Daniel Duffy
C++ author, trainer
Lecture videos are HERE
Lecture notes and HW pdf are at the bottom of this post
Please be sure you've read the HW Instructions prior to starting the exercises.
The objective of this exercise is to get you acquainted with lambda function syntax by examining some simple examples. Lambda functions are very important and useful and we shall be using them in other examples during the course.
In this exercise we concentrate on defining lambda functions that process arrays of double precision numbers (or integers) in various ways. In general, you need to think about a lambda’s signature, that is its return type and input arguments.
Answer the following questions:
a) Create a lambda function that multiplies each element of an array by a number. This number is a captured variable; test the function for the cases when it is copybyvalue and a reference. The original array is modified after having called the function.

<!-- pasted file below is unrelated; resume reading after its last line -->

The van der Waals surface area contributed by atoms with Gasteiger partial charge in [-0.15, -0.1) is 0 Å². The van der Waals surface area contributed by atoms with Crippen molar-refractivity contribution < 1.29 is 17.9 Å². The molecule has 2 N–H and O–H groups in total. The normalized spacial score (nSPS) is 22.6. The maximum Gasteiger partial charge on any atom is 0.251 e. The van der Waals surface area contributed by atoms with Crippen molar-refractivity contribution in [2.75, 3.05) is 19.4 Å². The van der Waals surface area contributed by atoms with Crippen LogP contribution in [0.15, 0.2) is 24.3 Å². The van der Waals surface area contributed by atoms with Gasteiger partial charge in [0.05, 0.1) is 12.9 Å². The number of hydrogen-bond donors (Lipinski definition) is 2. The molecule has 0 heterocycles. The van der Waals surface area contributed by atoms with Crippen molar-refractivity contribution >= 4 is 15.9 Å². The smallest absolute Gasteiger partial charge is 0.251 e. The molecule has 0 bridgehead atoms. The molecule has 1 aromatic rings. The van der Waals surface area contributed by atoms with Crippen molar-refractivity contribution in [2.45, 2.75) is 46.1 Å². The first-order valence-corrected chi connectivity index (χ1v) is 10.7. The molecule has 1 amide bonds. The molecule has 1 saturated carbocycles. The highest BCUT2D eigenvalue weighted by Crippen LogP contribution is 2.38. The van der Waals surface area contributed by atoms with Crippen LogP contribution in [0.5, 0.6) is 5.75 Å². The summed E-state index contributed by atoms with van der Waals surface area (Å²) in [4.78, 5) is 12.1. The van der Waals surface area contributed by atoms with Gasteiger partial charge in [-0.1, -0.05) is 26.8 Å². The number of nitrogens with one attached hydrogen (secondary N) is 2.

b) Print the values of the modified array using auto to initialize the iterator variable instead of declaring it explicitly.
c) Write a lambda function to compute both the minimum and maximum of the elements in an array. The return type is an std::pair (or if you prefer, std::tuple with two elements) containing the computed minimum and maximum values in the array.
d) Compare the approach taken in part c) by calling std::minmax_element. For example, do you get the same output? How easy is to understand and reuse the code?